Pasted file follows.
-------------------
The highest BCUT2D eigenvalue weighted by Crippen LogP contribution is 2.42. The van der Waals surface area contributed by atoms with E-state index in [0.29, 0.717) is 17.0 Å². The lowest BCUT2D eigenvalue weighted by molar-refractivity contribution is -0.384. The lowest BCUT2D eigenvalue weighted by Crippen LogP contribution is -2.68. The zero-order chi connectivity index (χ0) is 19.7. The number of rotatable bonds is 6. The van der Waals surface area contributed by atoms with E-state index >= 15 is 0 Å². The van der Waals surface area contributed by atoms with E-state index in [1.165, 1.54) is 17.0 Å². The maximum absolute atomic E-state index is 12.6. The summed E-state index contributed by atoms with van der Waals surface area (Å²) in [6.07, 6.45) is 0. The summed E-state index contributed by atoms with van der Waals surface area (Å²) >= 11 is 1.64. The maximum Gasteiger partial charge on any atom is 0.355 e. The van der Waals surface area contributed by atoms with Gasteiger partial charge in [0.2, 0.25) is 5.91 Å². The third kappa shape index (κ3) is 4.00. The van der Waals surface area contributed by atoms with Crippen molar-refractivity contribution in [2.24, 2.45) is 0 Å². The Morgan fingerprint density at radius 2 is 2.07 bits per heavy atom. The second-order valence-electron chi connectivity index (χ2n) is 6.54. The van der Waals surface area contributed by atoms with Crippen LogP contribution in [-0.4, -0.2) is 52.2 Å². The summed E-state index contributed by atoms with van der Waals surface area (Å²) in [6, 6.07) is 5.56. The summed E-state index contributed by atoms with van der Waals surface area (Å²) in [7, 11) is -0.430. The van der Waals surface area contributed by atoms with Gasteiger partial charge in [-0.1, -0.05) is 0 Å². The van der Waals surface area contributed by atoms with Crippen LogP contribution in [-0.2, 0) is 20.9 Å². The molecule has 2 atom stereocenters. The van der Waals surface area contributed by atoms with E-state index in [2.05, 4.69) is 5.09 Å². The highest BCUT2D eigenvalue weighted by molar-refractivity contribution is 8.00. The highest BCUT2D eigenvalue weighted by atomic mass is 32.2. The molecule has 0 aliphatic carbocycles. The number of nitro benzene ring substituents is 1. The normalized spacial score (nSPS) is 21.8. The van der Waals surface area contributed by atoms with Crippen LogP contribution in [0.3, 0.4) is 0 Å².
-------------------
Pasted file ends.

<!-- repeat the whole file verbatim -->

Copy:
The highest BCUT2D eigenvalue weighted by Crippen LogP contribution is 2.42. The van der Waals surface area contributed by atoms with E-state index in [0.29, 0.717) is 17.0 Å². The lowest BCUT2D eigenvalue weighted by molar-refractivity contribution is -0.384. The lowest BCUT2D eigenvalue weighted by Crippen LogP contribution is -2.68. The zero-order chi connectivity index (χ0) is 19.7. The number of rotatable bonds is 6. The van der Waals surface area contributed by atoms with E-state index >= 15 is 0 Å². The van der Waals surface area contributed by atoms with E-state index in [1.165, 1.54) is 17.0 Å². The maximum absolute atomic E-state index is 12.6. The summed E-state index contributed by atoms with van der Waals surface area (Å²) in [6.07, 6.45) is 0. The summed E-state index contributed by atoms with van der Waals surface area (Å²) >= 11 is 1.64. The maximum Gasteiger partial charge on any atom is 0.355 e. The van der Waals surface area contributed by atoms with Gasteiger partial charge in [0.2, 0.25) is 5.91 Å². The third kappa shape index (κ3) is 4.00. The van der Waals surface area contributed by atoms with Crippen molar-refractivity contribution in [2.24, 2.45) is 0 Å². The Morgan fingerprint density at radius 2 is 2.07 bits per heavy atom. The second-order valence-electron chi connectivity index (χ2n) is 6.54. The van der Waals surface area contributed by atoms with Crippen LogP contribution in [-0.4, -0.2) is 52.2 Å². The summed E-state index contributed by atoms with van der Waals surface area (Å²) in [6, 6.07) is 5.56. The summed E-state index contributed by atoms with van der Waals surface area (Å²) in [7, 11) is -0.430. The van der Waals surface area contributed by atoms with Gasteiger partial charge in [-0.1, -0.05) is 0 Å². The van der Waals surface area contributed by atoms with Crippen LogP contribution in [-0.2, 0) is 20.9 Å². The molecule has 2 atom stereocenters. The van der Waals surface area contributed by atoms with E-state index in [2.05, 4.69) is 5.09 Å². The highest BCUT2D eigenvalue weighted by molar-refractivity contribution is 8.00. The highest BCUT2D eigenvalue weighted by atomic mass is 32.2. The molecule has 0 aliphatic carbocycles. The number of nitro benzene ring substituents is 1. The normalized spacial score (nSPS) is 21.8. The van der Waals surface area contributed by atoms with Crippen LogP contribution in [0.3, 0.4) is 0 Å².